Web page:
8 hours with Odonchimeg Davaadorj in Paris
Last month, we visited artist Odonchimeg Davaadorj in her Paris studio. The following photographs document our 8 hours together.
Clay, film, paint, textiles, words, bodies—in Odonchimeg’s hands, these modes of expression merge to challenge material boundaries. Contrary to its weight, a clay bird takes flight with only a thin red thread anchoring it to the wall. Though seemingly fragile, the thread is the bird’s root, which allows the bird to fly high without losing its way, as Odonchimeg explains.
Drawings are composed of a mesh of fine, articulated lines but juxtaposed with washes of color that draw the viewers’ eyes from the clarity of the foreground to the murkiness of the background and back—a rebirth. A tour of the art in Odonchimeg’s home and exhibited in galleries around the world reveals interconnected worlds which are rife with fragile tensions that are nonetheless the unbreakable bonds that keep the elements in these worlds in balance.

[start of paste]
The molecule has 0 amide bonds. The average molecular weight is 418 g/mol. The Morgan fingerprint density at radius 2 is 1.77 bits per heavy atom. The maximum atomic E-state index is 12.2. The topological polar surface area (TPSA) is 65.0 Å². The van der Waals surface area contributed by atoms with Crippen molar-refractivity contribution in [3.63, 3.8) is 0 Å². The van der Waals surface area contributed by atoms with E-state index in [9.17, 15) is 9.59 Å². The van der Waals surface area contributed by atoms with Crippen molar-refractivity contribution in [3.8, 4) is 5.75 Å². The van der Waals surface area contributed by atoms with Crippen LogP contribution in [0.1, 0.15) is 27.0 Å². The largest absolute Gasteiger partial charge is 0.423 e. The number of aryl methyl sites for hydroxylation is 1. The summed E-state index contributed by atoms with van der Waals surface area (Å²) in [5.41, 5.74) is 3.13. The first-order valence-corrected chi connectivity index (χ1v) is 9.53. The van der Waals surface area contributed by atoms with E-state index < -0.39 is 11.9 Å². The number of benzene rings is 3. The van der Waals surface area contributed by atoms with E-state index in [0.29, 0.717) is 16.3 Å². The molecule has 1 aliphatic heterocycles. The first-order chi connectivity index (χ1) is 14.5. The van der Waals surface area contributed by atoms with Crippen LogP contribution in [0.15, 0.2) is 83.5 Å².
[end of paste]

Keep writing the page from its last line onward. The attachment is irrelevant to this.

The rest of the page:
Odonchimeg’s watercolor paintings are exemplary of gradients of strengths—accents marked by dense pigmentation that transition to light washes—that seem to echo the energy required for a working mother. Between working and hosting us, Odonchimeg prepared for her children’s day at school, picked up her children from kindergarten, and brought them to a nearby park to play afterschool.
This constant shifting of gears throughout a day requires understanding, intimately, the importance of finding our roots in the connections—no matter how strong or tenuous—between ourselves and other people, things, and environments. At Peter Wu, we aim to make garments that are woven from similar threads of inextricable narratives and processes of transformation that Odonchimeg beautifully represent in her multimedia work.